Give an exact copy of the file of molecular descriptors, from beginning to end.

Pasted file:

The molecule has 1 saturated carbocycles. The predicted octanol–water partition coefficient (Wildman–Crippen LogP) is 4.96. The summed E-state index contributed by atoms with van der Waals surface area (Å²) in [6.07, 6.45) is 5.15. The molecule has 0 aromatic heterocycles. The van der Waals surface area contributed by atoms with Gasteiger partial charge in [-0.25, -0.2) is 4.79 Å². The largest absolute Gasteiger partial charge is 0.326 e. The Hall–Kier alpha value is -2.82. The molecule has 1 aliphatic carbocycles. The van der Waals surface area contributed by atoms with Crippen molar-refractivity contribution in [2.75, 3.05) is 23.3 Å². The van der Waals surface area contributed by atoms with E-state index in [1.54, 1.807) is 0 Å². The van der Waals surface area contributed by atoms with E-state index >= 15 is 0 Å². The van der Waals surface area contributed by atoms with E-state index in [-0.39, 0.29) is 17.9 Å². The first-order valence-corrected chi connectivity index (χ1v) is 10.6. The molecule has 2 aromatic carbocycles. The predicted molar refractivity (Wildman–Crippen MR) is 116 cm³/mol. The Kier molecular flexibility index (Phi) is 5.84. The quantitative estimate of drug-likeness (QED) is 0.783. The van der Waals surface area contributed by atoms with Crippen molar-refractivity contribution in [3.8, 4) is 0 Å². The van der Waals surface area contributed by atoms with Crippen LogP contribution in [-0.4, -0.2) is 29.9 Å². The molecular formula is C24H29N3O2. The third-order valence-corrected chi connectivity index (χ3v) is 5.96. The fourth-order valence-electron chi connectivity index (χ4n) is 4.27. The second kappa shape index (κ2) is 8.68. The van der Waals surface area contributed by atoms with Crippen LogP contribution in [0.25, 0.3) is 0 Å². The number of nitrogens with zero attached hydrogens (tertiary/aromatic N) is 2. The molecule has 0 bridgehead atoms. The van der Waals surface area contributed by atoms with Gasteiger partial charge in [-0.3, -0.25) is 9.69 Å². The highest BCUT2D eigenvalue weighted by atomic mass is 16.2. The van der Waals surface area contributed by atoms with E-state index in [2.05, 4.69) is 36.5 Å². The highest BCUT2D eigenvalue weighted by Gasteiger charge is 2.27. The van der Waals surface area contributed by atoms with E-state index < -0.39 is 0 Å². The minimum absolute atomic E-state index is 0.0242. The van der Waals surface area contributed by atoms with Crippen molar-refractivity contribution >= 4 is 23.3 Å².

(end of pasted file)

The molecule has 1 saturated carbocycles. The predicted octanol–water partition coefficient (Wildman–Crippen LogP) is 4.96. The summed E-state index contributed by atoms with van der Waals surface area (Å²) in [6.07, 6.45) is 5.15. The molecule has 0 aromatic heterocycles. The van der Waals surface area contributed by atoms with Gasteiger partial charge in [-0.25, -0.2) is 4.79 Å². The largest absolute Gasteiger partial charge is 0.326 e. The Hall–Kier alpha value is -2.82. The molecule has 1 aliphatic carbocycles. The van der Waals surface area contributed by atoms with Crippen molar-refractivity contribution in [2.75, 3.05) is 23.3 Å². The van der Waals surface area contributed by atoms with E-state index in [1.54, 1.807) is 0 Å². The van der Waals surface area contributed by atoms with E-state index >= 15 is 0 Å². The van der Waals surface area contributed by atoms with E-state index in [-0.39, 0.29) is 17.9 Å². The first-order valence-corrected chi connectivity index (χ1v) is 10.6. The molecule has 2 aromatic carbocycles. The predicted molar refractivity (Wildman–Crippen MR) is 116 cm³/mol. The Kier molecular flexibility index (Phi) is 5.84. The quantitative estimate of drug-likeness (QED) is 0.783. The van der Waals surface area contributed by atoms with Crippen molar-refractivity contribution in [3.8, 4) is 0 Å². The van der Waals surface area contributed by atoms with Crippen LogP contribution in [-0.4, -0.2) is 29.9 Å². The molecular formula is C24H29N3O2. The third-order valence-corrected chi connectivity index (χ3v) is 5.96. The fourth-order valence-electron chi connectivity index (χ4n) is 4.27. The second kappa shape index (κ2) is 8.68. The van der Waals surface area contributed by atoms with Crippen LogP contribution in [0.25, 0.3) is 0 Å². The number of nitrogens with zero attached hydrogens (tertiary/aromatic N) is 2. The molecule has 0 bridgehead atoms. The van der Waals surface area contributed by atoms with Gasteiger partial charge in [-0.3, -0.25) is 9.69 Å². The highest BCUT2D eigenvalue weighted by atomic mass is 16.2. The van der Waals surface area contributed by atoms with E-state index in [2.05, 4.69) is 36.5 Å². The highest BCUT2D eigenvalue weighted by Gasteiger charge is 2.27. The van der Waals surface area contributed by atoms with E-state index < -0.39 is 0 Å². The minimum absolute atomic E-state index is 0.0242. The van der Waals surface area contributed by atoms with Crippen molar-refractivity contribution >= 4 is 23.3 Å².